An epiphany — no, let’s just call it a moment. I had a moment recently (yesterday) where every poem I’d written looked, well, wrong. Not one — not even the one nominated for the Pushcart Prize — appealed to me. I would open one file, move some words around, then close it in disgust. I… Read More That Sink-or-swim Moment
I remember my first encounter with exceptionally written assonance in poetry. I was in a writers’ group in my hometown, and a friend of a friend joined the group for just a few meetings. She read her poem and I fell in love with the sound. We begged for more. Twenty-one years later, I still… Read More Knowing Your Assonance from a Hole in the Ground
Lately I’ve been bumping against an unusual problem. In reaching deep to get to some of the best emotions I can convert to prose, I’m in danger of exposing things to the light that could come back to bite me. It started with a poem I wrote about a childhood experience. I had acted like… Read More How Open is Your Book?
I was going over a few of my earlier poems last week, and I noticed something interesting. These poems, ones I’d considered little jewels when I’d written them, no longer appealed. In a few cases, I thought the writing sucked. Is that growth or is that person/place/time filters? Probably a little of both. So I’ve… Read More Trimming the Fat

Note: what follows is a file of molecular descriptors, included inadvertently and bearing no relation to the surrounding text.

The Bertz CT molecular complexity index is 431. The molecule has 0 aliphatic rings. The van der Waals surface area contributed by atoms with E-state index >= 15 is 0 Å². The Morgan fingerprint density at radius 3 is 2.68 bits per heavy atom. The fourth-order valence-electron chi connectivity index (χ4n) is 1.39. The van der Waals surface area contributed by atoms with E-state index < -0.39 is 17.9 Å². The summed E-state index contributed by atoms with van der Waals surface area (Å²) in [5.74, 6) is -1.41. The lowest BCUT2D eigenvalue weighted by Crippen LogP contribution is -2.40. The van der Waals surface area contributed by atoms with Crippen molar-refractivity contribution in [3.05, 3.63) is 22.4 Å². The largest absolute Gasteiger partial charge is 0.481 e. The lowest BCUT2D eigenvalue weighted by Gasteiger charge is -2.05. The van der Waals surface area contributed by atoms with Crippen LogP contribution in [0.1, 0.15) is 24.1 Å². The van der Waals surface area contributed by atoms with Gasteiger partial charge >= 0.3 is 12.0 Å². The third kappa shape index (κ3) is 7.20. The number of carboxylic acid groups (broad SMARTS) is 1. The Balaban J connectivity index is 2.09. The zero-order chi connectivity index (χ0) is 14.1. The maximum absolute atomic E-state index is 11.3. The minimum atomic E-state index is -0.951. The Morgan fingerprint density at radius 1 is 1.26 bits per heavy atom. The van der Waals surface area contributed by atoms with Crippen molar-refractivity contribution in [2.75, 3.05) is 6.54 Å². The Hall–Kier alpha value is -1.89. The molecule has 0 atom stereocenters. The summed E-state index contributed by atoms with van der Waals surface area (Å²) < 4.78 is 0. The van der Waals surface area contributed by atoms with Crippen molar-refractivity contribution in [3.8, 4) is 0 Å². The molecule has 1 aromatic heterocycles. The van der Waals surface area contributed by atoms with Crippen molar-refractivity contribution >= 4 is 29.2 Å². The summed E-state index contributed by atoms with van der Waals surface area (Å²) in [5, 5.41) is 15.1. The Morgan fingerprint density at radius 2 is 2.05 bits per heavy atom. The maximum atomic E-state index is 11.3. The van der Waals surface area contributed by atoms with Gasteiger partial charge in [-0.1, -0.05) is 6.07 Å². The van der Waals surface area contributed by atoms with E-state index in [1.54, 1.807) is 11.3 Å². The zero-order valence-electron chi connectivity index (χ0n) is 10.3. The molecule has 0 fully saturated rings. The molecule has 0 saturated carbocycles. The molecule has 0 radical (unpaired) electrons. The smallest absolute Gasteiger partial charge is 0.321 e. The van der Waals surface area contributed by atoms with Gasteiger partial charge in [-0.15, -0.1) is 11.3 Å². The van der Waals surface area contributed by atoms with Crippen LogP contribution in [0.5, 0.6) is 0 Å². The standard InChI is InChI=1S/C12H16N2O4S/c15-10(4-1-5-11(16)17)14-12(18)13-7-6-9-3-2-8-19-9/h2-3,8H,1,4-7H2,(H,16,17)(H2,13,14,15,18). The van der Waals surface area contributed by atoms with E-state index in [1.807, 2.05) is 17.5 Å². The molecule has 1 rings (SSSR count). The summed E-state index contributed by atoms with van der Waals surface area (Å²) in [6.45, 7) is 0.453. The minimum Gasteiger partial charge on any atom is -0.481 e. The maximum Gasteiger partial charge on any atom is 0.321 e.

It’s been an interesting, exciting few weeks for me. I was rifling through unread emails and came across one from a journal I’d been published in. I nearly deleted it unread thinking I’d go to the website and read. Good thing I opened it — My poem was nominated for a Pushcart Prize. Wow. Really?… Read More Favorite Poetry Books
It happened again — writers critiquing my work told me they didn’t see a clear picture of what I was representing. I didn’t leave enough clues, they said, to help them understand who and what I was talking about. Right there — my biggest dilemma. Had they told me the poem was vague, I’d have been… Read More How Accessible Should Your Poetry Be?
My dad is retired. He spends his summers in Ontario fishing and enjoying a simple existence he’s worked hard to acquire. But that’s not the story. He’s spent a lifetime doing for others — his children first, wife second, himself last. I remember Christmases where we had presents under the tree, but looking back, I don’t… Read More What to Do When You’re Hurting